“Clinton supports Obama’s plan to hand over control of the Internet to an international community of stakeholders, including Russia, China, and Iran,” stated Cruz, who also included Internet freedom in his list of “six vital issues. “Just this week, Trump came out strongly against that plan, and in support of free speech online.”
Cruz is far from being alone in sounding the alarm on the Obama push to cede control of the Internet.
Former UN Ambassador John Bolton stated last Thursday on The Laura Ingraham Show, “This is the concrete manifestation of the loss of sovereignty.”
“Once we cede control to the international system, we will never get it back and the Internet as we know it will disappear forever,” Bolton continued. “It will give the regimes like Russia, China, Iran, North Korea — you name it — control over something that they neither deserve nor will benefit the rest of the world.”
Aronoff also listed numerous individuals in his column who are critical of Obama’s submission over the Internet, among them The American Thinker’s Rick Moran, who wrote, “This is a radical change.”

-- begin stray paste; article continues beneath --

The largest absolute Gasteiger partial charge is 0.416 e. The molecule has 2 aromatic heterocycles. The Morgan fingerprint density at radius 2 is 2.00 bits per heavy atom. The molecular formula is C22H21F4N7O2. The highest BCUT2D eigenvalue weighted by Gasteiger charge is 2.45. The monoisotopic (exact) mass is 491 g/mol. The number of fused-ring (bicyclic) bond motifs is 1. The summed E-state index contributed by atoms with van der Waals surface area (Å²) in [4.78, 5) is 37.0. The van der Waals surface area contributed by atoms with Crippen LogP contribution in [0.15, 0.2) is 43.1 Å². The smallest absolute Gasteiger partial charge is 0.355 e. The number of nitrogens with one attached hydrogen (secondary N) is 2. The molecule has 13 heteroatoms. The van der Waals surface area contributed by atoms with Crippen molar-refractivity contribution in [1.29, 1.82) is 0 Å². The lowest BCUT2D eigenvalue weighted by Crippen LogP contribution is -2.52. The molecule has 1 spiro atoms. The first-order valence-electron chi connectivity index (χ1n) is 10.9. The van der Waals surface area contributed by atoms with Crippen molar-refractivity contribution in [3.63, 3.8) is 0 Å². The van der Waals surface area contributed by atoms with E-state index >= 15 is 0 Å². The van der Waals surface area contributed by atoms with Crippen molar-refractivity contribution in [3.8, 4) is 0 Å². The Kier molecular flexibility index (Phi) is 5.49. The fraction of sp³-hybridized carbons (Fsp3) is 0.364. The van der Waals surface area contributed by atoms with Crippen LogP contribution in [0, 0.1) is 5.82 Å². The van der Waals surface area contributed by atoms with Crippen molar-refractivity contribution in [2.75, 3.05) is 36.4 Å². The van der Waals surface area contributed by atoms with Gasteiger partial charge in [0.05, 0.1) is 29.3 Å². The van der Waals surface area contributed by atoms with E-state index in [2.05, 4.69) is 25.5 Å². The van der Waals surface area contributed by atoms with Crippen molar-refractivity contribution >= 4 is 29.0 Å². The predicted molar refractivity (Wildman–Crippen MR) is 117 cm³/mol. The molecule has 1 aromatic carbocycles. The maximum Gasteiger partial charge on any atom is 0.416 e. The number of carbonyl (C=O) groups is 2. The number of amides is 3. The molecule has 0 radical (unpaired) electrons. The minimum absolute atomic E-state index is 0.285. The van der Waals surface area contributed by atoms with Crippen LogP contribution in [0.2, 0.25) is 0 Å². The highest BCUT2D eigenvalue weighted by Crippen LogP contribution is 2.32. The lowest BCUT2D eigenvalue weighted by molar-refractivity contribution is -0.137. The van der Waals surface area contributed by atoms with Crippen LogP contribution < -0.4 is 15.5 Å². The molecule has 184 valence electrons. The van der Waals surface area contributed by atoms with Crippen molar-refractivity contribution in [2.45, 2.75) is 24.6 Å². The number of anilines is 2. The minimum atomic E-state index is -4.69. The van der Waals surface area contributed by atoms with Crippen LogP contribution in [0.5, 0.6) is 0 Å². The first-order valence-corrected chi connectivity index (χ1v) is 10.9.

“I suspect we will see almost immediately that it was a mistake,” Moran said. “But once the transfer is made, it will be too late to get it back, leaving us pretty much at the mercy of anti-freedom governments.”
"I have tremendous concern about other countries having the ability to weigh in on priorities, values and access to all content," Tennessee Rep. Marsha Blackburn stated Friday in the Washington Examiner report. "These are people who, many times, will not wish us well, and may not appreciate free speech as we do. I have misgivings, and I have deep, deep concern over what this transition will represent."
"This, to me, is an incredibly bad day," Blackburn said.